This article is specific to slip and fall claims against Florida restaurants. I wrote a separate articles on slip and fall claims in a bathroom in a Florida restaurant, and another article on general Florida restaurant accident cases.
Why are there so many slip, trips and falls at Florida restaurants and bars?
Guests may not familiar with the premises liability. If you tripped and fell at a restaurant to which you been there before, an adjuster may reduce the value of the case. The insurer may argue that you should have known about the dangerous condition because you had been to the restaurant before the fall.
Does dim lighting at a Florida restaurant affect the case?
It may. Many restaurants have dim lighting to make it more appealing. But dim lighting may increase the risk of slip, trip and falls.
A patron may slip or trip on a hazard and falls. If the lighting was dim, the victim’s case may be stronger.
Restaurant Floors and Cleaning
Cleaning up Spills
A restaurant employee may notice a hazard on the floor. If so, the restaurant should quickly place a wet floor sign there.
If a cone is not used, there are bright-colored pads that can be put on top of the spill. Restaurant employees will be aware that the area needs to be cleaned. Customers will know to lookout for a spill if they see the pads.
Mats in a restaurant are to help the restaurant be safer. The restaurant still needs to make sure that the floors are safe. Restaurants still need to clean any food or spills on the floor.
Mats at the entrance to the restaurant should not overlap. The same is true for mats in the dining area.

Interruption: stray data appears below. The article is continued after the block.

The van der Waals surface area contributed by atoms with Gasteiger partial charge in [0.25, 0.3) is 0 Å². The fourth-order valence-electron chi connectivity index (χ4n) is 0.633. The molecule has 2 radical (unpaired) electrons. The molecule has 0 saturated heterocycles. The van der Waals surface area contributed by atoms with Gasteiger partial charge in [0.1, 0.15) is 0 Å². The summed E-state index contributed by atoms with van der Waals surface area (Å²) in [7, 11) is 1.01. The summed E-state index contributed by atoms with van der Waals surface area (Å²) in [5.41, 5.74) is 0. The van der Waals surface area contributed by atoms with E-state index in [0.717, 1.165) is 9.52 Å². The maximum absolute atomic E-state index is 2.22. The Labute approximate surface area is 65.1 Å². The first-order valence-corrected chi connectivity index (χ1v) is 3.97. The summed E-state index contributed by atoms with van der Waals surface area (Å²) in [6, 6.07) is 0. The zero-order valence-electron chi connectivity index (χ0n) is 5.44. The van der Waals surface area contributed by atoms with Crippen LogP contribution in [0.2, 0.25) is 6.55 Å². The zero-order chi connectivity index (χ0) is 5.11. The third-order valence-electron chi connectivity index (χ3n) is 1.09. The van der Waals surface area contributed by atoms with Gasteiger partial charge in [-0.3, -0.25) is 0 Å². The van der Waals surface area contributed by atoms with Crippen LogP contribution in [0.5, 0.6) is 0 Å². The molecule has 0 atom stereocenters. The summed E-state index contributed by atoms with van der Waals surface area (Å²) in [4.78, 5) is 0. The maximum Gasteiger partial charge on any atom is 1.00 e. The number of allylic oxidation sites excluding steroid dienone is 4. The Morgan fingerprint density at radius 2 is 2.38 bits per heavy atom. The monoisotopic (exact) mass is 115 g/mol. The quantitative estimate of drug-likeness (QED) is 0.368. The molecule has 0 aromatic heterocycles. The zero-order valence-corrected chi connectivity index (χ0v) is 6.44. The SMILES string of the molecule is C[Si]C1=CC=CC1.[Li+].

After a fall, the injured person should take pictures of any mats from several angles. The victim should also take pictures showing the layout of the restaurant.
Rubber, non-slip, anti-fatigue, grease proof mats are used where food spills commonly occur. This includes next to a salad bar.
Some anti-fatigue mats do not absorb liquid. If so, they should not be placed next to a soda station. This is because spills will move off the mat and onto the floor.
Carpet mats should be used next to a drink station. If carpet mats are used, they should cover the entire length of the soda station.
Olefin Fiber Mats
Olefin fiber mats are good for customer drink stations. Spills may occur there. A guest can claim that a restaurant that does not have an olefin fiber mat at a drink station is negligent.
Wiper (Scraper) Mats
Restaurant safety experts recommend wiper (scraper) mats for areas going from the kitchen to the dining area. A restaurant patron may slip on grease and fall.
The victim should take pictures of any wiper/scraper mats that were used. If mats were not used, the victim should take pictures showing that mats were not present.
The injured person may claim that the restaurant was careless by not using mats leading from the kitchen to the dining area.
In the above picture, footprints are in the kitchen area. There are also foot prints in the walkway from the kitchen to the restaurant dining area.
The injured victim should take pictures of these footprints. They may show that employees were tracking grease from the kitchen into the dining area.
Take pictures from many angles. It will help the restaurant’s insurance claims adjuster (or jury) get a good idea of the entire accident scene.